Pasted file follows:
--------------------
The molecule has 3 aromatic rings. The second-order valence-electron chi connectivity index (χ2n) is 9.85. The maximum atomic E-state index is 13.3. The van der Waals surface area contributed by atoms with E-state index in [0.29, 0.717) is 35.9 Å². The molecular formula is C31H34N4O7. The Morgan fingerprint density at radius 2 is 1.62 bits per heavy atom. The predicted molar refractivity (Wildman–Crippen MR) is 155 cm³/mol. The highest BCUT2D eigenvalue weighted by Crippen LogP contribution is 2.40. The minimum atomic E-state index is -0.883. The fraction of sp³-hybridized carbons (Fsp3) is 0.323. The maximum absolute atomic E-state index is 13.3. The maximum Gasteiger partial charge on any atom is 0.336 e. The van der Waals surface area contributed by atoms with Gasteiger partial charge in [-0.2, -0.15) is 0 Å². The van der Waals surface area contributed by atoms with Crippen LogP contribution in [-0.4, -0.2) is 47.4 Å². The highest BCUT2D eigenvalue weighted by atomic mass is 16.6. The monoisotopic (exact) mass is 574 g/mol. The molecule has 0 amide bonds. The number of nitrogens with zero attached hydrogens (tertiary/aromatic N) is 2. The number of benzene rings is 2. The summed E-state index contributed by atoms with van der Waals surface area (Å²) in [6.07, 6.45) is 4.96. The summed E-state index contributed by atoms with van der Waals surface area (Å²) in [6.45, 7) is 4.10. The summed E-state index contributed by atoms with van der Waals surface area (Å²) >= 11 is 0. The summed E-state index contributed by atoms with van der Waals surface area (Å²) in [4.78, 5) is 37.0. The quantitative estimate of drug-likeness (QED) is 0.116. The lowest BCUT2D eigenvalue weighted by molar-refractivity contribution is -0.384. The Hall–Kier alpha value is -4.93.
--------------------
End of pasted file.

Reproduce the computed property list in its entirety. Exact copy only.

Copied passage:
The molecule has 3 aromatic rings. The second-order valence-electron chi connectivity index (χ2n) is 9.85. The maximum atomic E-state index is 13.3. The van der Waals surface area contributed by atoms with E-state index in [0.29, 0.717) is 35.9 Å². The molecular formula is C31H34N4O7. The Morgan fingerprint density at radius 2 is 1.62 bits per heavy atom. The predicted molar refractivity (Wildman–Crippen MR) is 155 cm³/mol. The highest BCUT2D eigenvalue weighted by Crippen LogP contribution is 2.40. The minimum atomic E-state index is -0.883. The fraction of sp³-hybridized carbons (Fsp3) is 0.323. The maximum absolute atomic E-state index is 13.3. The maximum Gasteiger partial charge on any atom is 0.336 e. The van der Waals surface area contributed by atoms with Gasteiger partial charge in [-0.2, -0.15) is 0 Å². The van der Waals surface area contributed by atoms with Crippen LogP contribution in [-0.4, -0.2) is 47.4 Å². The highest BCUT2D eigenvalue weighted by atomic mass is 16.6. The monoisotopic (exact) mass is 574 g/mol. The molecule has 0 amide bonds. The number of nitrogens with zero attached hydrogens (tertiary/aromatic N) is 2. The number of benzene rings is 2. The summed E-state index contributed by atoms with van der Waals surface area (Å²) in [6.07, 6.45) is 4.96. The summed E-state index contributed by atoms with van der Waals surface area (Å²) in [6.45, 7) is 4.10. The summed E-state index contributed by atoms with van der Waals surface area (Å²) >= 11 is 0. The summed E-state index contributed by atoms with van der Waals surface area (Å²) in [4.78, 5) is 37.0. The quantitative estimate of drug-likeness (QED) is 0.116. The lowest BCUT2D eigenvalue weighted by molar-refractivity contribution is -0.384. The Hall–Kier alpha value is -4.93.